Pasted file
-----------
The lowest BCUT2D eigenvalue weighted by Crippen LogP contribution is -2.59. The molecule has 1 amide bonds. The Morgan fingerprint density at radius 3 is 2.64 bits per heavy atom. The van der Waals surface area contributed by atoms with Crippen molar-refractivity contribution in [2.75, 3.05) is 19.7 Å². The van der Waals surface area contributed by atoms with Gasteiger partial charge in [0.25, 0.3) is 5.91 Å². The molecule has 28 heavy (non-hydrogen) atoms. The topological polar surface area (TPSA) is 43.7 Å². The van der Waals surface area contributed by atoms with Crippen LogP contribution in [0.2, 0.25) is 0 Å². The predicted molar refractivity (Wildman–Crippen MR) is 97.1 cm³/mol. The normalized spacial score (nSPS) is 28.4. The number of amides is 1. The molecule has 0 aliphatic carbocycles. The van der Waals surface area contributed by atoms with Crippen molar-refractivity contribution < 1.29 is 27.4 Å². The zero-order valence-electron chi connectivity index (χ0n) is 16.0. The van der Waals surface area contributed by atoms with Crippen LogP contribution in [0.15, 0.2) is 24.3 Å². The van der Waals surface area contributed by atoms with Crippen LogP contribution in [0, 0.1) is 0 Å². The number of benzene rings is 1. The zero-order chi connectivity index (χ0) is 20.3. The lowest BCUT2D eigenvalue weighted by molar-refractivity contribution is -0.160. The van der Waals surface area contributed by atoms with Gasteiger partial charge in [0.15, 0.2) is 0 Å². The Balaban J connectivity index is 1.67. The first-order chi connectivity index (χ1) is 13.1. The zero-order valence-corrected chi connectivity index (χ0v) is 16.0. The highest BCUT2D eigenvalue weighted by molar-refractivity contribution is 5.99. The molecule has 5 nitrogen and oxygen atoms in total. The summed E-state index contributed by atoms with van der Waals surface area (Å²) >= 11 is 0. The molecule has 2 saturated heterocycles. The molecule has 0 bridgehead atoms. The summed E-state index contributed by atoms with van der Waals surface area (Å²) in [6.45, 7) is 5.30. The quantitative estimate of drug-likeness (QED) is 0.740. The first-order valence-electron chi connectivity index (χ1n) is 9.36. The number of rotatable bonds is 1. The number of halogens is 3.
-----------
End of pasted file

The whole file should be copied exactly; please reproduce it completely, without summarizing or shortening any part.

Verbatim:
The lowest BCUT2D eigenvalue weighted by Crippen LogP contribution is -2.59. The molecule has 1 amide bonds. The Morgan fingerprint density at radius 3 is 2.64 bits per heavy atom. The van der Waals surface area contributed by atoms with Crippen molar-refractivity contribution in [2.75, 3.05) is 19.7 Å². The van der Waals surface area contributed by atoms with Gasteiger partial charge in [0.25, 0.3) is 5.91 Å². The molecule has 28 heavy (non-hydrogen) atoms. The topological polar surface area (TPSA) is 43.7 Å². The van der Waals surface area contributed by atoms with Crippen LogP contribution in [0.2, 0.25) is 0 Å². The predicted molar refractivity (Wildman–Crippen MR) is 97.1 cm³/mol. The normalized spacial score (nSPS) is 28.4. The number of amides is 1. The molecule has 0 aliphatic carbocycles. The van der Waals surface area contributed by atoms with Crippen molar-refractivity contribution < 1.29 is 27.4 Å². The zero-order valence-electron chi connectivity index (χ0n) is 16.0. The van der Waals surface area contributed by atoms with Crippen LogP contribution in [0.15, 0.2) is 24.3 Å². The van der Waals surface area contributed by atoms with Crippen LogP contribution in [0, 0.1) is 0 Å². The number of benzene rings is 1. The zero-order chi connectivity index (χ0) is 20.3. The lowest BCUT2D eigenvalue weighted by molar-refractivity contribution is -0.160. The van der Waals surface area contributed by atoms with Gasteiger partial charge in [0.15, 0.2) is 0 Å². The Balaban J connectivity index is 1.67. The first-order chi connectivity index (χ1) is 13.1. The zero-order valence-corrected chi connectivity index (χ0v) is 16.0. The highest BCUT2D eigenvalue weighted by molar-refractivity contribution is 5.99. The molecule has 5 nitrogen and oxygen atoms in total. The summed E-state index contributed by atoms with van der Waals surface area (Å²) >= 11 is 0. The molecule has 2 saturated heterocycles. The molecule has 0 bridgehead atoms. The summed E-state index contributed by atoms with van der Waals surface area (Å²) in [6.45, 7) is 5.30. The quantitative estimate of drug-likeness (QED) is 0.740. The first-order valence-electron chi connectivity index (χ1n) is 9.36. The number of rotatable bonds is 1. The number of halogens is 3.